Indonesia Seeks Domestic Credit Card Network To Rival Visa, Mastercard

April 19, 2023
In a further display of payments nationalism, Indonesia is set to launch a domestic credit card network that will offer a low-cost alternative to Visa and Mastercard.

In a further display of payments nationalism, Indonesia is set to launch a domestic credit card network that will offer a low-cost alternative to Visa and Mastercard.

Bank Indonesia (BI), the country’s central bank, has said the final preparations for the launch of the new credit card network on the National Payments Gateway (GPN) are currently underway, and should be completed this month.

Erwin Haryono, executive director of the BI’s Communications Department, said in March that “90 percent” of the arrangements for the launch are already in place, and the BI is in “continuous discussions” with industry on the launch date.

Haryono added that the launch would have come much sooner had it not been for the “pressure” that had been exerted on Indonesia from foreign actors who opposed the move.

According to Haryono, after Indonesia launched a GPN domestic debit card network in 2017, US interests had lobbied against efforts to further expand this infrastructure to credit card payments.

"There was pressure from the US government as to why the GPN was needed for all these things,” he said, as quoted by CNBC Indonesia. “It’s because right now our payments system needs stability, including at critical moments.”

Haryono said the BI had looked to Japan and China as examples of where a domestic credit card network has benefited local merchants and consumers, and has reduced reliance on foreign providers.

In 1961, Japan became the first Asian country to launch its own domestic card payment network, JCB, and in 1981 it became the first Asian country to launch an international card payment network (JCB International).

In 2002, China followed with the launch of UnionPay, and in 2012 this was followed by the launch of UnionPay International.

National rails evolve

The GPN, on which Indonesia's domestic credit card network will run, has been a work in progress since its launch in 2017.

Prior to the launch of the GPN, the BI had described Indonesia’s retail payment system as “complex and segmented”, due the lack of interoperability across card payments and ATM networks.

With the launch of the GPN, previously siloed payment systems were interconnected for the first time — a move that has helped incentivise the opening of bank accounts and the use of digital payments.

At present, most banks in Indonesia issue GPN debit cards, and all debit card transactions in Indonesia are processed domestically.

Foreign network providers must establish partnerships with domestic switching companies approved by the BI to settle debit card transactions - a set up that will be replicated when the GPN expands to credit card payments.

Frans Wiwanto, managing director at Flywire, a Nasdaq-listed, APAC-focused payments enablement software provider, said that Indonesia’s launch of a domestic credit card network represents the next step in its journey towards payments sovereignty.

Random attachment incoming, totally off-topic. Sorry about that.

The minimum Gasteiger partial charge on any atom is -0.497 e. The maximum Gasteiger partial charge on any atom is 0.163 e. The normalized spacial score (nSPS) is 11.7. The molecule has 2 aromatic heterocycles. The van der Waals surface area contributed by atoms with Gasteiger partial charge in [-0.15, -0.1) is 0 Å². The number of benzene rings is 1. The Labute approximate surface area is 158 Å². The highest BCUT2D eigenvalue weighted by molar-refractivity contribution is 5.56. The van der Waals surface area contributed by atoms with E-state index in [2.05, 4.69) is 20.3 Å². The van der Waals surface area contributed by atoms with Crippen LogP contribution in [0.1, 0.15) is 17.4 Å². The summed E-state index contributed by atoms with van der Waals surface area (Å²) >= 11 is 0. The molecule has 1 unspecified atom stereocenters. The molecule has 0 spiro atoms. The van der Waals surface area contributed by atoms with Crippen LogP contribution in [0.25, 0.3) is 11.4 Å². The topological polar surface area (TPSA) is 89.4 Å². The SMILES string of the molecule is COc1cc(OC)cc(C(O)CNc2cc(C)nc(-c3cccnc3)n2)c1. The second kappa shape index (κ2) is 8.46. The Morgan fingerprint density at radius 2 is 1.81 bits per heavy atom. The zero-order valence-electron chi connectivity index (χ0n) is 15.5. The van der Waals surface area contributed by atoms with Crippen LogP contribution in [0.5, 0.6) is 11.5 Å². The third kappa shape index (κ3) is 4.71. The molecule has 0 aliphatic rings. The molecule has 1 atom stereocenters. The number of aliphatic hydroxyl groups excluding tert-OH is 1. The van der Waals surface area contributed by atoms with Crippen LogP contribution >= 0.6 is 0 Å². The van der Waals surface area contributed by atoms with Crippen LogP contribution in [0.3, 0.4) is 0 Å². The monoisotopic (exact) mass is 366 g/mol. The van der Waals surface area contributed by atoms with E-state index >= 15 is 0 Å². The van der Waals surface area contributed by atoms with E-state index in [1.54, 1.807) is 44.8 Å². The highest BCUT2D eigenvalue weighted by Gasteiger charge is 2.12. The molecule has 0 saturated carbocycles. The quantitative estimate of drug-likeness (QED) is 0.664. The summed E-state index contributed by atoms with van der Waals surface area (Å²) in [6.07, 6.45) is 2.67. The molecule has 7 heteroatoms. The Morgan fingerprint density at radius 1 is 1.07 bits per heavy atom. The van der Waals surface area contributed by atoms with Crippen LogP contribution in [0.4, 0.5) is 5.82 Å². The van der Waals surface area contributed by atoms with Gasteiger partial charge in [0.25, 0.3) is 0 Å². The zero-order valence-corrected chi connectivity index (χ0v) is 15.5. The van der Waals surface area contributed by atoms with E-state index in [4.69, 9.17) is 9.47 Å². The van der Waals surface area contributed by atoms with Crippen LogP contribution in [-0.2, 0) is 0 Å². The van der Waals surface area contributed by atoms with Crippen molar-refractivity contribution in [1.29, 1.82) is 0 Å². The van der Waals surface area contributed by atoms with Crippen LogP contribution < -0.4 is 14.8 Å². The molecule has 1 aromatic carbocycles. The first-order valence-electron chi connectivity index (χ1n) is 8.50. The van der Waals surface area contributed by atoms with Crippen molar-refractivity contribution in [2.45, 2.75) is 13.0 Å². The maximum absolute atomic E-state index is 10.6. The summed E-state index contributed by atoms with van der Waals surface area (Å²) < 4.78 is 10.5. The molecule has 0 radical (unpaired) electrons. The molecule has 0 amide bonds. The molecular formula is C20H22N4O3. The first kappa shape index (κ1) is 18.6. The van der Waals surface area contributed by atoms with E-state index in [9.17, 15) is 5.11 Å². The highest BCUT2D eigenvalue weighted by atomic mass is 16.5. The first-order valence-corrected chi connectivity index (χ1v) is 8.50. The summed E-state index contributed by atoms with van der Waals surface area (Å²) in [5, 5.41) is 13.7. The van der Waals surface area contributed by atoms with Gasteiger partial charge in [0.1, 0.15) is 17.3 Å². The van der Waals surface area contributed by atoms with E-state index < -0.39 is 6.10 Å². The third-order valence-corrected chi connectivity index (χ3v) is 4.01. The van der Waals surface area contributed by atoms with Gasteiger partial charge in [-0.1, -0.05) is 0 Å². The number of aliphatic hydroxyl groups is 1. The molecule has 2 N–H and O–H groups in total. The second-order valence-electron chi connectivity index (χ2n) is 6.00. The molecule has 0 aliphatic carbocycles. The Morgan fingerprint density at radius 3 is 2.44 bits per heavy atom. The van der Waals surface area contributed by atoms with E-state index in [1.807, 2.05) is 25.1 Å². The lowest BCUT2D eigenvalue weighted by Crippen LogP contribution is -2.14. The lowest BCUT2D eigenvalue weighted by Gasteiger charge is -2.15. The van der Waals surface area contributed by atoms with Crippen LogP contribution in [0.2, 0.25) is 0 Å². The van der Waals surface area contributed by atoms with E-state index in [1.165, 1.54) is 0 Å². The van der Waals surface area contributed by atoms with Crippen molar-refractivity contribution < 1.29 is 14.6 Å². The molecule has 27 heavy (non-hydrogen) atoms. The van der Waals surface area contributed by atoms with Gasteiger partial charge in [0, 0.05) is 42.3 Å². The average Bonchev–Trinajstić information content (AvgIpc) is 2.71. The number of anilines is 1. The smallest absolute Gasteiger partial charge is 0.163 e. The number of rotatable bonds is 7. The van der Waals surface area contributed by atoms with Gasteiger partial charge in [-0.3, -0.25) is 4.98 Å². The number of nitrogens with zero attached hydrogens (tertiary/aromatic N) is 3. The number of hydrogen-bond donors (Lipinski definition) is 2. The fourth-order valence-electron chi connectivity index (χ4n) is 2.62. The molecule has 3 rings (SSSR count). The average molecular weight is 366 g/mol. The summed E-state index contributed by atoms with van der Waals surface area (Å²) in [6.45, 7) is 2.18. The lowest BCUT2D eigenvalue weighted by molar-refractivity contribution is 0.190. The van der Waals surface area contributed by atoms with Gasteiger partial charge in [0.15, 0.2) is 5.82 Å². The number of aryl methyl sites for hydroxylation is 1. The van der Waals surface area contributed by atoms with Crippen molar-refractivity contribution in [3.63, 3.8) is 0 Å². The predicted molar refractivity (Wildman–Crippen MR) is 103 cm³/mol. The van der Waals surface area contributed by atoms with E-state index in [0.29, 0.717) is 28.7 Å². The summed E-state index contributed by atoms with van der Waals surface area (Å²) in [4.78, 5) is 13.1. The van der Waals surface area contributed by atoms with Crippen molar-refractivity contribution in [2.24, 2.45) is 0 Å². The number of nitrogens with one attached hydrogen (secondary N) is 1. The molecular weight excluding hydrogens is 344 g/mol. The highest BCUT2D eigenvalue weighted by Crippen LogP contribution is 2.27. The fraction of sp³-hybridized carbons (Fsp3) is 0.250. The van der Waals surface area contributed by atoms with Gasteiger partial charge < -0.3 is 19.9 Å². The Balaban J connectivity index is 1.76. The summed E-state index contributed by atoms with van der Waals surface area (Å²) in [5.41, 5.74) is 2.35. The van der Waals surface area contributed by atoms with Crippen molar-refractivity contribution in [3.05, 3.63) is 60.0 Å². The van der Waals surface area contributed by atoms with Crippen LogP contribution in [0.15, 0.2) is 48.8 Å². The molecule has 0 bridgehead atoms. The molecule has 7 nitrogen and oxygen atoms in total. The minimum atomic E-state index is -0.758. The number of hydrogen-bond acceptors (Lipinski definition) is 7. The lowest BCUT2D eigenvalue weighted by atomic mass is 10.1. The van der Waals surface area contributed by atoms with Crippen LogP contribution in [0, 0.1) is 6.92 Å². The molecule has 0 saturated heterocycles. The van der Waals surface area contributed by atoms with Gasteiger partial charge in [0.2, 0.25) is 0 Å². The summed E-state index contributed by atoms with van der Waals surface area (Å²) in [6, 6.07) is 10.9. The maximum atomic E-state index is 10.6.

“Ultimately, I think Indonesia's decision to build a domestic credit card network reflects its desire to promote financial independence and self-sufficiency, and its commitment to financial inclusion,” Wiwanto told VIXIO.

“Moreover, the country has a large and growing middle class that is increasingly using digital financial services, and this suggests a growing demand for a domestic credit card network.”

Although the domestic credit card network will launch years after the domestic debit card network, Wiwanto said the long incubation period could help to ease implementation issues.

“While this is a significant undertaking, Indonesia has made significant strides to developing its financial technology industry,” he said.

President Widodo’s payments nationalism

In the weeks prior to Haryono’s speech, Indonesian President Joko Widodo was also open about the country’s need to reduce its reliance on foreign payment firms.

Speaking at an event on government procurement strategy, Widodo was asked by a minister of maritime affairs why, ever since he was a young soldier, Indonesia has not diversified its defence suppliers.

Widodo responded that, under his leadership, the government’s aim is to re-shore procurement purchases where possible.

As an example, Widodo pointed to the launch of the Kartu Kredit Pemerintah (KKP), or government credit card, in August last year.

As covered by VIXIO, the KKP will fund government procurement purchases using credit from Indonesian banks, and transactions will be processed to local merchants via QRIS, Indonesia’s national QR code standard.

“In this digital era, all of these things can be done,” said Widodo. “If we can get these things right, then we can truly be independent.

“Let's be careful," he added. "We all remember the sanctions that the US applied to Russia, and how that became a problem for Visa and Mastercard. If we can have our own platform and everyone uses it, we will be much more secure.”

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